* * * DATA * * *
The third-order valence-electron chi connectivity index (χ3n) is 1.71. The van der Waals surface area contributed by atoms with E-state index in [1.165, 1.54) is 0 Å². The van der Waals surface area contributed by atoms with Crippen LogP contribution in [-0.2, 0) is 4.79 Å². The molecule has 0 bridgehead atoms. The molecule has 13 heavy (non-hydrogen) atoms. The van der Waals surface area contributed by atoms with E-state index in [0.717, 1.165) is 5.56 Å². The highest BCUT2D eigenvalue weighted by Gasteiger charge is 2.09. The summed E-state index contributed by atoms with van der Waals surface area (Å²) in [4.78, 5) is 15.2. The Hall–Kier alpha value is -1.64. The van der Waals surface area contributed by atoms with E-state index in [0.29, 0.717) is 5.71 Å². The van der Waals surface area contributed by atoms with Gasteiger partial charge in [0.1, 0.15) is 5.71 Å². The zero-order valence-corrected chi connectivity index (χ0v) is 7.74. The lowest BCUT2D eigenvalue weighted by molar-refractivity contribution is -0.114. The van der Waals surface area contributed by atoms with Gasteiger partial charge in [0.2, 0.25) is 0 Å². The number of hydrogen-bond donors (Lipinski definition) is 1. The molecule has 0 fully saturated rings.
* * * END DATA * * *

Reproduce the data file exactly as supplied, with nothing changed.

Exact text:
The third-order valence-electron chi connectivity index (χ3n) is 1.71. The van der Waals surface area contributed by atoms with E-state index in [1.165, 1.54) is 0 Å². The van der Waals surface area contributed by atoms with Crippen LogP contribution in [-0.2, 0) is 4.79 Å². The molecule has 0 bridgehead atoms. The molecule has 13 heavy (non-hydrogen) atoms. The van der Waals surface area contributed by atoms with E-state index in [0.717, 1.165) is 5.56 Å². The highest BCUT2D eigenvalue weighted by Gasteiger charge is 2.09. The summed E-state index contributed by atoms with van der Waals surface area (Å²) in [4.78, 5) is 15.2. The Hall–Kier alpha value is -1.64. The van der Waals surface area contributed by atoms with E-state index in [0.29, 0.717) is 5.71 Å². The van der Waals surface area contributed by atoms with Gasteiger partial charge in [0.1, 0.15) is 5.71 Å². The zero-order valence-corrected chi connectivity index (χ0v) is 7.74. The lowest BCUT2D eigenvalue weighted by molar-refractivity contribution is -0.114. The van der Waals surface area contributed by atoms with Gasteiger partial charge in [0.2, 0.25) is 0 Å². The number of hydrogen-bond donors (Lipinski definition) is 1. The molecule has 0 fully saturated rings.